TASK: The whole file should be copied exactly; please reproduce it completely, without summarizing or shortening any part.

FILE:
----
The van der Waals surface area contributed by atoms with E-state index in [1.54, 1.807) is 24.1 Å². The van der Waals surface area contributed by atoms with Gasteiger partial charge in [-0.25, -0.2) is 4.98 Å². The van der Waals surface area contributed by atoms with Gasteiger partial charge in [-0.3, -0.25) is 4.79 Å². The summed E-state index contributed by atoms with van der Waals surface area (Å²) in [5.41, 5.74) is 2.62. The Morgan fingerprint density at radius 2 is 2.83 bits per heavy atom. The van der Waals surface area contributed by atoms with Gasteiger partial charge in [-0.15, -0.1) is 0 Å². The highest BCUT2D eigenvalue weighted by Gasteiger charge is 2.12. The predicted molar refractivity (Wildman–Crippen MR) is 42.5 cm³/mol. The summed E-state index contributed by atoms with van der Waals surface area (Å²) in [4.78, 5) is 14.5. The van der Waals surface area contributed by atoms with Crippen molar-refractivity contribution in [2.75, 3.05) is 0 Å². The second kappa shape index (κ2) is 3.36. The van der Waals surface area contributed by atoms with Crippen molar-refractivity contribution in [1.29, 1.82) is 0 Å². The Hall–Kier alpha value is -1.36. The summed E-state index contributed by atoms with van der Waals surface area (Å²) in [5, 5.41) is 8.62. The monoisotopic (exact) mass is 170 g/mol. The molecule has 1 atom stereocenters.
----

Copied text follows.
The van der Waals surface area contributed by atoms with E-state index in [1.54, 1.807) is 24.1 Å². The van der Waals surface area contributed by atoms with Gasteiger partial charge in [-0.25, -0.2) is 4.98 Å². The van der Waals surface area contributed by atoms with Gasteiger partial charge in [-0.3, -0.25) is 4.79 Å². The summed E-state index contributed by atoms with van der Waals surface area (Å²) in [5.41, 5.74) is 2.62. The Morgan fingerprint density at radius 2 is 2.83 bits per heavy atom. The van der Waals surface area contributed by atoms with Gasteiger partial charge in [-0.15, -0.1) is 0 Å². The highest BCUT2D eigenvalue weighted by Gasteiger charge is 2.12. The predicted molar refractivity (Wildman–Crippen MR) is 42.5 cm³/mol. The summed E-state index contributed by atoms with van der Waals surface area (Å²) in [4.78, 5) is 14.5. The van der Waals surface area contributed by atoms with Crippen molar-refractivity contribution in [2.75, 3.05) is 0 Å². The second kappa shape index (κ2) is 3.36. The van der Waals surface area contributed by atoms with Crippen molar-refractivity contribution in [1.29, 1.82) is 0 Å². The Hall–Kier alpha value is -1.36. The summed E-state index contributed by atoms with van der Waals surface area (Å²) in [5, 5.41) is 8.62. The monoisotopic (exact) mass is 170 g/mol. The molecule has 1 atom stereocenters.